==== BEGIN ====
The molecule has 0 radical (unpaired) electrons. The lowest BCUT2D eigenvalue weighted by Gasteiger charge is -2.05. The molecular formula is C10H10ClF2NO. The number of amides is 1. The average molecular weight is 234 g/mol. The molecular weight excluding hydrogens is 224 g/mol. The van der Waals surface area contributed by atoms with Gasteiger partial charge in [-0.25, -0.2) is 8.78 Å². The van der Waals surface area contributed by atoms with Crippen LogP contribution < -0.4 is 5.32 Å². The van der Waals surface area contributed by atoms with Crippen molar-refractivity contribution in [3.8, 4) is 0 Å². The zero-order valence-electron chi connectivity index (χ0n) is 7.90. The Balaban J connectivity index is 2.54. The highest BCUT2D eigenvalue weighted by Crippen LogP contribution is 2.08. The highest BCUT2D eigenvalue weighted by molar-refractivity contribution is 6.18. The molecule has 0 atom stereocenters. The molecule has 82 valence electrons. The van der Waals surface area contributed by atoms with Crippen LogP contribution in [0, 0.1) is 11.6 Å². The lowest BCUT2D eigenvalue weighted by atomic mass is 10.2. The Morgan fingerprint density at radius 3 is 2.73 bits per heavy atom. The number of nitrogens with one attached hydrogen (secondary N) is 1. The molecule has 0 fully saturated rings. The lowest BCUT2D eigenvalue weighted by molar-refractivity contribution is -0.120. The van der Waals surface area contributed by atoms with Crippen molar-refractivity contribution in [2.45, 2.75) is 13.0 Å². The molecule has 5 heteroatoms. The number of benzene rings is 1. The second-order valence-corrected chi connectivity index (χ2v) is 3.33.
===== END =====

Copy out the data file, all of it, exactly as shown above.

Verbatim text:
The molecule has 0 radical (unpaired) electrons. The lowest BCUT2D eigenvalue weighted by Gasteiger charge is -2.05. The molecular formula is C10H10ClF2NO. The number of amides is 1. The average molecular weight is 234 g/mol. The molecular weight excluding hydrogens is 224 g/mol. The van der Waals surface area contributed by atoms with Gasteiger partial charge in [-0.25, -0.2) is 8.78 Å². The van der Waals surface area contributed by atoms with Crippen LogP contribution < -0.4 is 5.32 Å². The van der Waals surface area contributed by atoms with Crippen molar-refractivity contribution in [3.8, 4) is 0 Å². The zero-order valence-electron chi connectivity index (χ0n) is 7.90. The Balaban J connectivity index is 2.54. The highest BCUT2D eigenvalue weighted by Crippen LogP contribution is 2.08. The highest BCUT2D eigenvalue weighted by molar-refractivity contribution is 6.18. The molecule has 0 atom stereocenters. The molecule has 82 valence electrons. The van der Waals surface area contributed by atoms with Crippen LogP contribution in [0, 0.1) is 11.6 Å². The lowest BCUT2D eigenvalue weighted by atomic mass is 10.2. The Morgan fingerprint density at radius 3 is 2.73 bits per heavy atom. The number of nitrogens with one attached hydrogen (secondary N) is 1. The molecule has 0 fully saturated rings. The lowest BCUT2D eigenvalue weighted by molar-refractivity contribution is -0.120. The van der Waals surface area contributed by atoms with Crippen molar-refractivity contribution in [2.45, 2.75) is 13.0 Å². The molecule has 5 heteroatoms. The number of benzene rings is 1. The second-order valence-corrected chi connectivity index (χ2v) is 3.33.